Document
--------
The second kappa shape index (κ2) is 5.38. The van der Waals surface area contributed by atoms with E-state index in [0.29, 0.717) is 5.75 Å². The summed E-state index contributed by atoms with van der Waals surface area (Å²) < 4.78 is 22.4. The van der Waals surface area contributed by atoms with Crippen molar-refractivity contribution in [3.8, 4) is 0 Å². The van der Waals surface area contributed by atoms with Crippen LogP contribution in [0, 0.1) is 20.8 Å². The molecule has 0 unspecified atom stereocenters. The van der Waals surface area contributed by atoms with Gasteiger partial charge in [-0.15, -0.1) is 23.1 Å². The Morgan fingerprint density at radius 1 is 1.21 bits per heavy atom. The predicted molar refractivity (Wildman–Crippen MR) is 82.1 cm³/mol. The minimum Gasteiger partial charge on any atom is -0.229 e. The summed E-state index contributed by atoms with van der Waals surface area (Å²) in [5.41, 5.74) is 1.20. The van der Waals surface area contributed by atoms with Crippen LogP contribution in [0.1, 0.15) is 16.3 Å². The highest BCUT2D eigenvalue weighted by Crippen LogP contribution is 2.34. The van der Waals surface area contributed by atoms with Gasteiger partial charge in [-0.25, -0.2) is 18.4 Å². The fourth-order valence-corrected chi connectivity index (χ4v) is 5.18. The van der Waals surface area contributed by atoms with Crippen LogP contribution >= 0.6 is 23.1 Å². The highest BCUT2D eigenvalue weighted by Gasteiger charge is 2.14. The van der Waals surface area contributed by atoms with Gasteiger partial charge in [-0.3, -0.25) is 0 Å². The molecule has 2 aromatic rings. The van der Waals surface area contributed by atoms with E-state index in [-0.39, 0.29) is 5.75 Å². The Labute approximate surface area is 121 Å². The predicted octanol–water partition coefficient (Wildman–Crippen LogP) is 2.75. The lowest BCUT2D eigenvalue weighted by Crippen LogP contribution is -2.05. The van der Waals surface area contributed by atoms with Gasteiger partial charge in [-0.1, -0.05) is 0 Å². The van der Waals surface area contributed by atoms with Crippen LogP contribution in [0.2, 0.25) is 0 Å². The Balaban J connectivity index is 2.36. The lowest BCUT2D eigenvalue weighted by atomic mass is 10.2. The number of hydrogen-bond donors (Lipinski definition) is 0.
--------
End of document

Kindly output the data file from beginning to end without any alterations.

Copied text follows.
The second kappa shape index (κ2) is 5.38. The van der Waals surface area contributed by atoms with E-state index in [0.29, 0.717) is 5.75 Å². The summed E-state index contributed by atoms with van der Waals surface area (Å²) < 4.78 is 22.4. The van der Waals surface area contributed by atoms with Crippen molar-refractivity contribution in [3.8, 4) is 0 Å². The van der Waals surface area contributed by atoms with Crippen LogP contribution in [0, 0.1) is 20.8 Å². The molecule has 0 unspecified atom stereocenters. The van der Waals surface area contributed by atoms with Gasteiger partial charge in [-0.15, -0.1) is 23.1 Å². The Morgan fingerprint density at radius 1 is 1.21 bits per heavy atom. The predicted molar refractivity (Wildman–Crippen MR) is 82.1 cm³/mol. The minimum Gasteiger partial charge on any atom is -0.229 e. The summed E-state index contributed by atoms with van der Waals surface area (Å²) in [5.41, 5.74) is 1.20. The van der Waals surface area contributed by atoms with Crippen LogP contribution in [0.1, 0.15) is 16.3 Å². The highest BCUT2D eigenvalue weighted by Crippen LogP contribution is 2.34. The van der Waals surface area contributed by atoms with Gasteiger partial charge in [-0.25, -0.2) is 18.4 Å². The fourth-order valence-corrected chi connectivity index (χ4v) is 5.18. The van der Waals surface area contributed by atoms with Crippen LogP contribution >= 0.6 is 23.1 Å². The highest BCUT2D eigenvalue weighted by Gasteiger charge is 2.14. The van der Waals surface area contributed by atoms with Gasteiger partial charge in [-0.3, -0.25) is 0 Å². The molecule has 2 aromatic rings. The van der Waals surface area contributed by atoms with E-state index in [-0.39, 0.29) is 5.75 Å². The Labute approximate surface area is 121 Å². The predicted octanol–water partition coefficient (Wildman–Crippen LogP) is 2.75. The lowest BCUT2D eigenvalue weighted by Crippen LogP contribution is -2.05. The van der Waals surface area contributed by atoms with Gasteiger partial charge in [-0.1, -0.05) is 0 Å². The van der Waals surface area contributed by atoms with Crippen LogP contribution in [0.2, 0.25) is 0 Å². The Balaban J connectivity index is 2.36. The lowest BCUT2D eigenvalue weighted by atomic mass is 10.2. The number of hydrogen-bond donors (Lipinski definition) is 0.